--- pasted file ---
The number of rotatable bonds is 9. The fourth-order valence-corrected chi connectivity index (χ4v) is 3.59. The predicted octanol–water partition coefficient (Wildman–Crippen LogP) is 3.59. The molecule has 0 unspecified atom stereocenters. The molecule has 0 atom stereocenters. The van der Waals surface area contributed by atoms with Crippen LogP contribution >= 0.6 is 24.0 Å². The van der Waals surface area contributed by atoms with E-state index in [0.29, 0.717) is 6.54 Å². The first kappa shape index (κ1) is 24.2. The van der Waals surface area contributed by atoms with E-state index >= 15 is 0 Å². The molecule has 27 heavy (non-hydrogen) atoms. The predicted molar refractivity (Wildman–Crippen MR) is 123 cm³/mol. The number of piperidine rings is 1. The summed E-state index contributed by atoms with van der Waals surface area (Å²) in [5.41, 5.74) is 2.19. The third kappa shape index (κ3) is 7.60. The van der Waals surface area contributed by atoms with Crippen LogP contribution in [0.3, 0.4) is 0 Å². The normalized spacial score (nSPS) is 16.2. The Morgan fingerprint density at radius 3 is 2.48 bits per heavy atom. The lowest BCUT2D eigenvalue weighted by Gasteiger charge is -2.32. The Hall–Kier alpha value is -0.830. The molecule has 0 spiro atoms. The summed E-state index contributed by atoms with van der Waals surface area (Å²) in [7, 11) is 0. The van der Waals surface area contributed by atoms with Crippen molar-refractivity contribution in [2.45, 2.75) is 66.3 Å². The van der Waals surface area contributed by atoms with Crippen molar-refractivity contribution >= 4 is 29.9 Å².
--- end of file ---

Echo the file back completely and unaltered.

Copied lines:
The number of rotatable bonds is 9. The fourth-order valence-corrected chi connectivity index (χ4v) is 3.59. The predicted octanol–water partition coefficient (Wildman–Crippen LogP) is 3.59. The molecule has 0 unspecified atom stereocenters. The molecule has 0 atom stereocenters. The van der Waals surface area contributed by atoms with Crippen LogP contribution >= 0.6 is 24.0 Å². The van der Waals surface area contributed by atoms with E-state index in [0.29, 0.717) is 6.54 Å². The first kappa shape index (κ1) is 24.2. The van der Waals surface area contributed by atoms with E-state index >= 15 is 0 Å². The molecule has 27 heavy (non-hydrogen) atoms. The predicted molar refractivity (Wildman–Crippen MR) is 123 cm³/mol. The number of piperidine rings is 1. The summed E-state index contributed by atoms with van der Waals surface area (Å²) in [5.41, 5.74) is 2.19. The third kappa shape index (κ3) is 7.60. The van der Waals surface area contributed by atoms with Crippen LogP contribution in [0.3, 0.4) is 0 Å². The normalized spacial score (nSPS) is 16.2. The Morgan fingerprint density at radius 3 is 2.48 bits per heavy atom. The lowest BCUT2D eigenvalue weighted by Gasteiger charge is -2.32. The Hall–Kier alpha value is -0.830. The molecule has 0 spiro atoms. The summed E-state index contributed by atoms with van der Waals surface area (Å²) in [7, 11) is 0. The van der Waals surface area contributed by atoms with Crippen molar-refractivity contribution in [2.45, 2.75) is 66.3 Å². The van der Waals surface area contributed by atoms with Crippen molar-refractivity contribution >= 4 is 29.9 Å².